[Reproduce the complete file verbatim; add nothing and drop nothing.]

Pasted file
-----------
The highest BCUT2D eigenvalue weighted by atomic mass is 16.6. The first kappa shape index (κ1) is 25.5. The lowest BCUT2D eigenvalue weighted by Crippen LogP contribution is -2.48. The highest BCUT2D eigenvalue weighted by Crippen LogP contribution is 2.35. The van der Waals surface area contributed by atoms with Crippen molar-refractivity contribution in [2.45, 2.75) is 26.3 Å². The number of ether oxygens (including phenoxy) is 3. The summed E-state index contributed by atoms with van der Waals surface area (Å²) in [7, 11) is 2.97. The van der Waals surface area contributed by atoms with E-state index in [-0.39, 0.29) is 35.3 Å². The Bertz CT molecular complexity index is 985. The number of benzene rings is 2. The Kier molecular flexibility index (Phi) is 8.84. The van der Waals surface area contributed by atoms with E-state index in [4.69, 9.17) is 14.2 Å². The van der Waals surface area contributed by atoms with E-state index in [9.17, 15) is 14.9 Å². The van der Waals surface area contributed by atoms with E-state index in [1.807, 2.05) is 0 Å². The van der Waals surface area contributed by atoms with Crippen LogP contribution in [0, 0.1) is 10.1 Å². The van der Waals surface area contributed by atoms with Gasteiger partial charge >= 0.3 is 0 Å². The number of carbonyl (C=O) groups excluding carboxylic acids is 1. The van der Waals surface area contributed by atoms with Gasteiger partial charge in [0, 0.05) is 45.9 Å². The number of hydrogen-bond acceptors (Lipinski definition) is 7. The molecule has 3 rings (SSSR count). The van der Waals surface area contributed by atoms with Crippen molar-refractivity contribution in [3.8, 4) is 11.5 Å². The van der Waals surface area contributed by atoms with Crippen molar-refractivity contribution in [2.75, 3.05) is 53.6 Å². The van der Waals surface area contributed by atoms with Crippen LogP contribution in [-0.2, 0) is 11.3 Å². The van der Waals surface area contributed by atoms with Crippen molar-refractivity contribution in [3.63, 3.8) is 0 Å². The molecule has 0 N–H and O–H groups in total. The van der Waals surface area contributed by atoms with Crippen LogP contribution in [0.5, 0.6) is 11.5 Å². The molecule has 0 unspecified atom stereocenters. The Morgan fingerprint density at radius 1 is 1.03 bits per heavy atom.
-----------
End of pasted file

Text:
The highest BCUT2D eigenvalue weighted by atomic mass is 16.6. The first kappa shape index (κ1) is 25.5. The lowest BCUT2D eigenvalue weighted by Crippen LogP contribution is -2.48. The highest BCUT2D eigenvalue weighted by Crippen LogP contribution is 2.35. The van der Waals surface area contributed by atoms with Crippen molar-refractivity contribution in [2.45, 2.75) is 26.3 Å². The number of ether oxygens (including phenoxy) is 3. The summed E-state index contributed by atoms with van der Waals surface area (Å²) in [7, 11) is 2.97. The van der Waals surface area contributed by atoms with E-state index in [-0.39, 0.29) is 35.3 Å². The Bertz CT molecular complexity index is 985. The number of benzene rings is 2. The Kier molecular flexibility index (Phi) is 8.84. The van der Waals surface area contributed by atoms with E-state index in [4.69, 9.17) is 14.2 Å². The van der Waals surface area contributed by atoms with E-state index in [9.17, 15) is 14.9 Å². The van der Waals surface area contributed by atoms with E-state index in [1.807, 2.05) is 0 Å². The van der Waals surface area contributed by atoms with Crippen LogP contribution in [0, 0.1) is 10.1 Å². The van der Waals surface area contributed by atoms with Gasteiger partial charge >= 0.3 is 0 Å². The number of carbonyl (C=O) groups excluding carboxylic acids is 1. The van der Waals surface area contributed by atoms with Gasteiger partial charge in [0, 0.05) is 45.9 Å². The number of hydrogen-bond acceptors (Lipinski definition) is 7. The molecule has 3 rings (SSSR count). The van der Waals surface area contributed by atoms with Crippen molar-refractivity contribution in [3.8, 4) is 11.5 Å². The van der Waals surface area contributed by atoms with Crippen molar-refractivity contribution in [2.75, 3.05) is 53.6 Å². The van der Waals surface area contributed by atoms with Crippen LogP contribution in [-0.2, 0) is 11.3 Å². The van der Waals surface area contributed by atoms with Crippen molar-refractivity contribution in [3.63, 3.8) is 0 Å². The molecule has 0 N–H and O–H groups in total. The van der Waals surface area contributed by atoms with Crippen LogP contribution in [0.5, 0.6) is 11.5 Å². The molecule has 0 unspecified atom stereocenters. The Morgan fingerprint density at radius 1 is 1.03 bits per heavy atom.